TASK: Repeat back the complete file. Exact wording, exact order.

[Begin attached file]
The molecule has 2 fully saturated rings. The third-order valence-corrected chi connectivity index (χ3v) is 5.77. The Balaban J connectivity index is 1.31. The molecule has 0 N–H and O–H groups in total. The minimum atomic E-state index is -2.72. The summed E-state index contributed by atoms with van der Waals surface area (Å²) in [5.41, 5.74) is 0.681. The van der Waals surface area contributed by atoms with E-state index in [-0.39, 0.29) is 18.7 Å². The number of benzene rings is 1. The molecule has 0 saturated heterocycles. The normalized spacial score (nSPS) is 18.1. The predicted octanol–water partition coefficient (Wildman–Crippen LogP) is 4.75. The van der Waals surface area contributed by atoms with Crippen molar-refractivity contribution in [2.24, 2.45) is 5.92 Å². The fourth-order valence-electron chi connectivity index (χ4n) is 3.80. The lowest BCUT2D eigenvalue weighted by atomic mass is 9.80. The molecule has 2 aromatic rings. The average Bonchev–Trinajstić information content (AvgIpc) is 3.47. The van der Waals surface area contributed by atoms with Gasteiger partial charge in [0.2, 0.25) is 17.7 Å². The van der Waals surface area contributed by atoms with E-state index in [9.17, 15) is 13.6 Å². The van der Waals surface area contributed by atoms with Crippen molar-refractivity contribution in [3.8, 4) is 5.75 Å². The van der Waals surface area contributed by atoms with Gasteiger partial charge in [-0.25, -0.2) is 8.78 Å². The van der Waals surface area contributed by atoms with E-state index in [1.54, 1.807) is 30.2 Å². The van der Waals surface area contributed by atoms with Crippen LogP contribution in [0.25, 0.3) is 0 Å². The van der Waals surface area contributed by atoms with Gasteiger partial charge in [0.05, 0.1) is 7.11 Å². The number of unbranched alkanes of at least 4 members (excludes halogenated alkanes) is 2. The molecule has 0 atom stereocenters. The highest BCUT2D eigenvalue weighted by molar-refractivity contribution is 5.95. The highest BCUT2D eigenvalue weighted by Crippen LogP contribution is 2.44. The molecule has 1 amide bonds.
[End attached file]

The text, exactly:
The molecule has 2 fully saturated rings. The third-order valence-corrected chi connectivity index (χ3v) is 5.77. The Balaban J connectivity index is 1.31. The molecule has 0 N–H and O–H groups in total. The minimum atomic E-state index is -2.72. The summed E-state index contributed by atoms with van der Waals surface area (Å²) in [5.41, 5.74) is 0.681. The van der Waals surface area contributed by atoms with E-state index in [-0.39, 0.29) is 18.7 Å². The number of benzene rings is 1. The molecule has 0 saturated heterocycles. The normalized spacial score (nSPS) is 18.1. The predicted octanol–water partition coefficient (Wildman–Crippen LogP) is 4.75. The van der Waals surface area contributed by atoms with Crippen molar-refractivity contribution in [2.24, 2.45) is 5.92 Å². The fourth-order valence-electron chi connectivity index (χ4n) is 3.80. The lowest BCUT2D eigenvalue weighted by atomic mass is 9.80. The molecule has 2 aromatic rings. The average Bonchev–Trinajstić information content (AvgIpc) is 3.47. The van der Waals surface area contributed by atoms with Gasteiger partial charge in [0.2, 0.25) is 17.7 Å². The van der Waals surface area contributed by atoms with E-state index in [9.17, 15) is 13.6 Å². The van der Waals surface area contributed by atoms with Crippen molar-refractivity contribution in [3.8, 4) is 5.75 Å². The van der Waals surface area contributed by atoms with Gasteiger partial charge in [-0.25, -0.2) is 8.78 Å². The van der Waals surface area contributed by atoms with E-state index in [1.54, 1.807) is 30.2 Å². The van der Waals surface area contributed by atoms with Crippen LogP contribution in [0.25, 0.3) is 0 Å². The van der Waals surface area contributed by atoms with Gasteiger partial charge in [0.05, 0.1) is 7.11 Å². The number of unbranched alkanes of at least 4 members (excludes halogenated alkanes) is 2. The molecule has 0 atom stereocenters. The highest BCUT2D eigenvalue weighted by molar-refractivity contribution is 5.95. The highest BCUT2D eigenvalue weighted by Crippen LogP contribution is 2.44. The molecule has 1 amide bonds.